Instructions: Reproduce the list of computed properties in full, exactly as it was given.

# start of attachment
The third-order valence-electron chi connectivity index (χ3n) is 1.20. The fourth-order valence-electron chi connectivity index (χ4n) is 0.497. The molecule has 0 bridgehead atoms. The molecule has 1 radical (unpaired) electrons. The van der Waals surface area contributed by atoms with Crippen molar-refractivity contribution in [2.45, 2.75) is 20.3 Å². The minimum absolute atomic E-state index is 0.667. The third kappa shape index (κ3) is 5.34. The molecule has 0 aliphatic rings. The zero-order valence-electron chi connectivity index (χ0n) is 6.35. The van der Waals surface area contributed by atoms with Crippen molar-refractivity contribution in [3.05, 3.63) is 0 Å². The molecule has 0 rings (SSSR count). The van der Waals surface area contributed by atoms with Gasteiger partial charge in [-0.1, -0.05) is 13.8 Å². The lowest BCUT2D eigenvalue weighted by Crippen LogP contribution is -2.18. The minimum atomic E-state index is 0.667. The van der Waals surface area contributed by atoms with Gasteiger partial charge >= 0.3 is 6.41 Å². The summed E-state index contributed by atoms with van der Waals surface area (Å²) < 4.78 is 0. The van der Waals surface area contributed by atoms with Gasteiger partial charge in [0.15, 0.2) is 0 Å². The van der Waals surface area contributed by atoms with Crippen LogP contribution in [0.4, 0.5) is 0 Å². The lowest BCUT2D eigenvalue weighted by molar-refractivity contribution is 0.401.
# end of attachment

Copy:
The third-order valence-electron chi connectivity index (χ3n) is 1.20. The fourth-order valence-electron chi connectivity index (χ4n) is 0.497. The molecule has 0 bridgehead atoms. The molecule has 1 radical (unpaired) electrons. The van der Waals surface area contributed by atoms with Crippen molar-refractivity contribution in [2.45, 2.75) is 20.3 Å². The minimum absolute atomic E-state index is 0.667. The third kappa shape index (κ3) is 5.34. The molecule has 0 aliphatic rings. The zero-order valence-electron chi connectivity index (χ0n) is 6.35. The van der Waals surface area contributed by atoms with Crippen molar-refractivity contribution in [3.05, 3.63) is 0 Å². The molecule has 0 rings (SSSR count). The van der Waals surface area contributed by atoms with Gasteiger partial charge in [-0.1, -0.05) is 13.8 Å². The lowest BCUT2D eigenvalue weighted by Crippen LogP contribution is -2.18. The minimum atomic E-state index is 0.667. The van der Waals surface area contributed by atoms with Gasteiger partial charge >= 0.3 is 6.41 Å². The summed E-state index contributed by atoms with van der Waals surface area (Å²) < 4.78 is 0. The van der Waals surface area contributed by atoms with Gasteiger partial charge in [0.15, 0.2) is 0 Å². The van der Waals surface area contributed by atoms with Crippen LogP contribution in [0.4, 0.5) is 0 Å². The lowest BCUT2D eigenvalue weighted by molar-refractivity contribution is 0.401.